Impaired fasting glucose
|Impaired fasting glucose|
Impaired fasting glucose, or impaired fasting glycemia (IFG) is a type of prediabetes, in which a person's blood sugar levels during fasting are consistently above the normal range, but below the diagnostic cut-off for a formal diagnosis of diabetes mellitus. Together with impaired glucose tolerance, it is a sign of insulin resistance. In this manner, it is also one of the conditions associated with Metabolic Syndrome.
Those with impaired fasting glucose are at an increased risk of vascular complications of diabetes, though to a lesser extent. The risks are cumulative, with both higher blood glucose levels, and the total amount of time it spends elevated, increasing the overall complication rate.
IFG can eventually progress to type 2 diabetes mellitus without intervention, which typically involves lifestyle modification. Those with impaired fasting glucose have a 1.5 fold increased risk of developing clinical diabetes within 10 years, when compared to the general population. Some studies suggest that without lifestyle changes, IFG will progress to clinically diagnosable diabetes in just under 3 years, on average.
Impaired fasting glucose is often, though not always, associated with impaired glucose tolerance, though it may occur in isolation, with such persons having a normal response to a glucose tolerance test.
Signs and symptoms
Impaired fasting glucose is often without any signs or symptoms, other than higher than normal glucose levels being detected in an individual's fasting blood sample. There may be signs and symptoms associated with elevated blood glucose, though these are likely to be minor, with significant symptoms suggestive of complete progression to type 2 diabetes. Such symptoms include:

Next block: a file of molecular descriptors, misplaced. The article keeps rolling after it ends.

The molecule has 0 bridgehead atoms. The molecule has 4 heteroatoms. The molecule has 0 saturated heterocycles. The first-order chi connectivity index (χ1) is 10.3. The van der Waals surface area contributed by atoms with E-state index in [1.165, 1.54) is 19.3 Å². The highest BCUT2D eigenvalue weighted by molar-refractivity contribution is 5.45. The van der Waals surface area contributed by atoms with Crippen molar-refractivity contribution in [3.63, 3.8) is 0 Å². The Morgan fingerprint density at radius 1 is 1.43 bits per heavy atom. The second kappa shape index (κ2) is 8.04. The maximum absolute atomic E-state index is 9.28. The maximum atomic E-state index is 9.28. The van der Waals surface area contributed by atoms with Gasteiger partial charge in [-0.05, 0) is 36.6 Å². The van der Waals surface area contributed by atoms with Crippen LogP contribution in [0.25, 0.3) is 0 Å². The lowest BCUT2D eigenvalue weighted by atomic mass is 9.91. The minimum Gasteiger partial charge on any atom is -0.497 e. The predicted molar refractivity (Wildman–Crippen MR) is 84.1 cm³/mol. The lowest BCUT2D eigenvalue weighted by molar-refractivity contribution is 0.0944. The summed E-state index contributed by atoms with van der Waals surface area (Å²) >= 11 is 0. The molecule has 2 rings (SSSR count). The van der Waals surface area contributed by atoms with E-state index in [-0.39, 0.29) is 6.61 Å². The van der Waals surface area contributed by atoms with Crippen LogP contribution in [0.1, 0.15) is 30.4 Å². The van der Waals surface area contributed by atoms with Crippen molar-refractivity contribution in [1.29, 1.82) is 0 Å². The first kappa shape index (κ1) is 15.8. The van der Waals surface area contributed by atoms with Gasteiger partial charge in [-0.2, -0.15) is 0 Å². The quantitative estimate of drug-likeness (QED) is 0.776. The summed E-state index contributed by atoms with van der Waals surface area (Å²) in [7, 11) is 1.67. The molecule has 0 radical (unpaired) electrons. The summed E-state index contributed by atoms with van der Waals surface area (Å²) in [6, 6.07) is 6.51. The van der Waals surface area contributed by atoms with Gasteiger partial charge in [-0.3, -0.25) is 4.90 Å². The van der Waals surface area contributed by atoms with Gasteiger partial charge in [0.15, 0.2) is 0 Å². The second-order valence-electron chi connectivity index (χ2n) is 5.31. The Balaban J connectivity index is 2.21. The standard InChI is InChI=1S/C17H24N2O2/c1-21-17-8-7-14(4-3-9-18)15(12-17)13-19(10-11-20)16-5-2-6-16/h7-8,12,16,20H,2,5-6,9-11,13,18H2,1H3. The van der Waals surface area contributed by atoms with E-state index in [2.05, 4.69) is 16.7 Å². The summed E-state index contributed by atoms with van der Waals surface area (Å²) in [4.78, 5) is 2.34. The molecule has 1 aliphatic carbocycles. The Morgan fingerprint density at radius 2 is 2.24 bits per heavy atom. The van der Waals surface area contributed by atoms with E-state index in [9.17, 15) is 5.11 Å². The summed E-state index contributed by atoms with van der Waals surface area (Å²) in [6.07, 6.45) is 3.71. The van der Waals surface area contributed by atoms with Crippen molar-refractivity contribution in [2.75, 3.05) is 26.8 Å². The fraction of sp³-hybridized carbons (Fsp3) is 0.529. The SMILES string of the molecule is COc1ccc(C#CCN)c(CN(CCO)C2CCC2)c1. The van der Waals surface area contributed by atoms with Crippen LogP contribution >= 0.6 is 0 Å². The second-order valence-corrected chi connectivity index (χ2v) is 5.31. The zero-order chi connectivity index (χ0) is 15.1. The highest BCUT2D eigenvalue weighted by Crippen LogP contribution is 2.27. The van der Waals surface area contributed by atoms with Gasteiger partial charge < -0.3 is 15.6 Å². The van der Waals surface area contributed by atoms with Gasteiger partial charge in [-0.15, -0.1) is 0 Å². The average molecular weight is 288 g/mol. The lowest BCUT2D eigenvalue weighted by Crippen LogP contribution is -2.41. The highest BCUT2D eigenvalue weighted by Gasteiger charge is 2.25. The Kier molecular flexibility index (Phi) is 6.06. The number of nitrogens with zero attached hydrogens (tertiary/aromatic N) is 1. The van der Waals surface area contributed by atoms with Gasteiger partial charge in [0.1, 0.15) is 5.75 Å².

- Increased thirst
- Increased urination, especially waking up in the night to urinate
- Tiredness and fatigue
- Blurred vision
- Slow healing of wounds
- Altered sensation, such as numbness or tingling, particularly of the hands and feet
- Recurrent, and difficult to clear infections, particularly of the urinary tract
As impaired fasting glucose is considered a precursor condition for type 2 diabetes, it shares the same environmental and genetic risk factors.
Different organisations use slightly differing levels before classifying a person's fasting blood glucose as "impaired", with the American Diabetes Association using a lower cutoff in its criteria than the World Health Organization. The upper limits remain the same, as fasting levels above this are almost universally accepted as indicative of full diabetes:
- WHO criteria: fasting plasma glucose level from 6.1 mmol/l (110 mg/dL) to 6.9 mmol/l (125 mg/dL).
- ADA criteria: fasting plasma glucose level from 5.6 mmol/L (100 mg/dL) to 6.9 mmol/L (125 mg/dL).
The guidelines for preventing impaired fasting glucose are the same as those given for preventing type 2 diabetes in general. If these are adhered to, the progression to clinical diabetes can be slowed or halted. In some cases, a complete reversal of IFG can be achieved. Certain risk factors, such as being of Afro-Caribbean or South Asian ethnicity, as well as increasing age, are unavoidable, and such individuals may be advised to follow these guidelines, as well as monitor their blood glucose levels, more closely.
This section is empty. You can help by adding to it. (November 2017)
- Thompson, Janice; Manore, Melinda; Sheeshka, Judy (2010), Nutrition a functional approach, Toronto, Ontaria: Pearson Canada, pp. 141–44
- Nichols GA, Hillier TA, Brown JB (2007). "Progression From Newly Acquired Impaired Fasting Glusose to Type 2 Diabetes". Diabetes Care. 30 (2): 228–33. doi:10.2337/dc06-1392. PMC . PMID 17259486.
- Mayo Clinic Diabetes: "Prediabetes". . Accessed Jan. 27, 2009.
- .World Health Organization. "Definition, diagnosis and classification of diabetes mellitus and its complications: Report of a WHO Consultation. Part 1. Diagnosis and classification of diabetes mellitus". Retrieved 2007-05-29.
- "Diagnosis and classification of diabetes mellitus". Diabetes Care. 28 Suppl 1: S37–42. 2005. doi:10.2337/diacare.28.suppl_1.s37. PMID 15618111.